A stack-and-draw method and a drilling method are known as methods of manufacturing a preform for a microstructure optical fiber. The stack-and-draw method is a method of manufacturing a preform for a microstructure optical fiber by bundling plural capillary tubes. The hole drilling method is a method of manufacturing a preform for a microstructure optical fiber by forming through-holes in a longitudinal direction of the preform with a drill (see Japanese Patent Application Laid-open No. 2002-321935 and Japanese Patent Application Laid-open No. 2003-342032).

The stack-and-draw method is suitable for arranging many holes in a constant cycle. However, in the stack-and-draw method, capillary tubes need to be prepared as many as the number of holes to be formed, and therefore procurement of parts is difficult. Furthermore, because unintended vacant space is formed between the capillary tubes, characteristics of the optical fiber can become unstable.

The drilling method is suitable for arranging a small number of holes at arbitrary positions in a cross-sectional direction. When a microstructure optical fiber is manufactured, desired optical-fiber characteristics need to be achieved by controlling arrangement positions and shapes of its holes precisely. Therefore, in manufacturing a preform for a microstructure optical fiber, the hole drilling method is used in many cases, particularly when the number of holes to be arranged is small.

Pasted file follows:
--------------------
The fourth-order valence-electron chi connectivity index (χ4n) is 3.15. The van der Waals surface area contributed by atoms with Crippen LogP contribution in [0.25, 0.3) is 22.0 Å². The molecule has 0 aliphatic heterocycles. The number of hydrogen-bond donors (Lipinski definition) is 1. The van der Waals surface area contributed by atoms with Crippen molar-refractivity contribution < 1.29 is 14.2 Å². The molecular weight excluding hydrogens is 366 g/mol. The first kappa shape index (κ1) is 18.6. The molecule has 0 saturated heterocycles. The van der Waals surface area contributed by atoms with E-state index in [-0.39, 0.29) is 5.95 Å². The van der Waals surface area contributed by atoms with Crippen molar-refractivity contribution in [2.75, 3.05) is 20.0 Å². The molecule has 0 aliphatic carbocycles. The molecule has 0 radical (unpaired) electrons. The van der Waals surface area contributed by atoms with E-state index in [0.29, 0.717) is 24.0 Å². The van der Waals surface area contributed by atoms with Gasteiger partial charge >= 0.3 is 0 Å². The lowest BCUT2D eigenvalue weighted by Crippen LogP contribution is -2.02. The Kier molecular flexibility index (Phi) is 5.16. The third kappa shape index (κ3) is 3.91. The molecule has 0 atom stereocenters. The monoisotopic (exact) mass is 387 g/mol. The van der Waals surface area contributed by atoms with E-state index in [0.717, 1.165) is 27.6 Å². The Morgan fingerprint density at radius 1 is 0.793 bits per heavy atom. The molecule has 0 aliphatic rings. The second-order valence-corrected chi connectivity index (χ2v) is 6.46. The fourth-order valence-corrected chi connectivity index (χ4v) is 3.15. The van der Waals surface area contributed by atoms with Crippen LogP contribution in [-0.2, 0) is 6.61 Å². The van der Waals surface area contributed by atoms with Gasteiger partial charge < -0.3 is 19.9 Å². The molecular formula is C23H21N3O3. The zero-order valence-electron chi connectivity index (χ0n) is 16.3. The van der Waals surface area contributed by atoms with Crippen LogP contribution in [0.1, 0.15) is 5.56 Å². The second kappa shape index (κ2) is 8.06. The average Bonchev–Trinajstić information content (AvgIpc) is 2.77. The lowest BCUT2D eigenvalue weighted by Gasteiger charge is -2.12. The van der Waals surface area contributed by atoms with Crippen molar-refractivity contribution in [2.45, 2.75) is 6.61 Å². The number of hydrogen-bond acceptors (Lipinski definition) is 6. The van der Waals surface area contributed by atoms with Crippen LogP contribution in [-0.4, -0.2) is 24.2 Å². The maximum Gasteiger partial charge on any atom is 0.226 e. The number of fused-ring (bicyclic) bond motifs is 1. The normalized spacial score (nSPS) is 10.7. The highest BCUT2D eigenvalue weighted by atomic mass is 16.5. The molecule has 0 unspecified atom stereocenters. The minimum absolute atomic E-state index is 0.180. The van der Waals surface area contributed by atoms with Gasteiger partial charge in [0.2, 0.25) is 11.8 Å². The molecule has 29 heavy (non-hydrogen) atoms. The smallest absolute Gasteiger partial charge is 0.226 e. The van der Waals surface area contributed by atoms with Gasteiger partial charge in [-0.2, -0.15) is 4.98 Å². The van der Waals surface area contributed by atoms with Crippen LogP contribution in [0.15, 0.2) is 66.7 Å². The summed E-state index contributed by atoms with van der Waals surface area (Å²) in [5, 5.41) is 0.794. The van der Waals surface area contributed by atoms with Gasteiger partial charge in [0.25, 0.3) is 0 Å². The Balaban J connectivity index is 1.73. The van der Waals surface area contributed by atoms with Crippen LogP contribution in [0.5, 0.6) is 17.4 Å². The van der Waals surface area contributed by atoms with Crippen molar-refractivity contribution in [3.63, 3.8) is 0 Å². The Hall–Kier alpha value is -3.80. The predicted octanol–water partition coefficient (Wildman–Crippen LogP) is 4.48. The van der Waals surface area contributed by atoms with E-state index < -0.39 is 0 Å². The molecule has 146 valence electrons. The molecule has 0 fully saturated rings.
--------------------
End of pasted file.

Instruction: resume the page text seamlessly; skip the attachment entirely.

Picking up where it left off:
However, when the drilling method is used, a hole having a length greater than that of a drill used in the drilling method cannot be formed in one drilling process. Specifically, the length of a drill is about 500 millimeters at most, and thus a hole having a length larger than 500 millimeters cannot be formed in one hole drilling process. Therefore, when the hole drilling method is used, there is a constraint on the length of manufacturable preforms. Accordingly, when the hole drilling method is used, manufacturing large preforms is difficult, and it is difficult to reduce the manufacturing cost of an optical fiber having holes extending in a longitudinal direction.

SUMMARY OF THE INVENTION

It is an object of the present invention to at least partially solve the problems in the conventional technology.